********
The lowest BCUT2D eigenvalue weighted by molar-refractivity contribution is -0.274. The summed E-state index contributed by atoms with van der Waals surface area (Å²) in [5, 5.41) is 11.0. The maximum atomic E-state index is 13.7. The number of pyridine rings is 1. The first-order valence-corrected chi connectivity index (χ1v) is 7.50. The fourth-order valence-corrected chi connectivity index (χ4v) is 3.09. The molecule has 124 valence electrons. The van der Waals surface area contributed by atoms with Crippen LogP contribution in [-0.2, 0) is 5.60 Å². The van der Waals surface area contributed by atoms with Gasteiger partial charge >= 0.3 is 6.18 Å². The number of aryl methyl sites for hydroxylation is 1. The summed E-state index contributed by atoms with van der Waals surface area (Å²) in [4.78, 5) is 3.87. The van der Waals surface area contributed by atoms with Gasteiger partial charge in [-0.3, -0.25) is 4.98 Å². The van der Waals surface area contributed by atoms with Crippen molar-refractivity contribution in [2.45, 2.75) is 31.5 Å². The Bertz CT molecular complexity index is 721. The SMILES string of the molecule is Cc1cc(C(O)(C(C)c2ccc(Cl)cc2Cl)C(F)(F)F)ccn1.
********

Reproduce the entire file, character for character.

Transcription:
The lowest BCUT2D eigenvalue weighted by molar-refractivity contribution is -0.274. The summed E-state index contributed by atoms with van der Waals surface area (Å²) in [5, 5.41) is 11.0. The maximum atomic E-state index is 13.7. The number of pyridine rings is 1. The first-order valence-corrected chi connectivity index (χ1v) is 7.50. The fourth-order valence-corrected chi connectivity index (χ4v) is 3.09. The molecule has 124 valence electrons. The van der Waals surface area contributed by atoms with Crippen LogP contribution in [-0.2, 0) is 5.60 Å². The van der Waals surface area contributed by atoms with Gasteiger partial charge >= 0.3 is 6.18 Å². The number of aryl methyl sites for hydroxylation is 1. The summed E-state index contributed by atoms with van der Waals surface area (Å²) in [4.78, 5) is 3.87. The van der Waals surface area contributed by atoms with Gasteiger partial charge in [-0.3, -0.25) is 4.98 Å². The van der Waals surface area contributed by atoms with Crippen molar-refractivity contribution in [2.45, 2.75) is 31.5 Å². The Bertz CT molecular complexity index is 721. The SMILES string of the molecule is Cc1cc(C(O)(C(C)c2ccc(Cl)cc2Cl)C(F)(F)F)ccn1.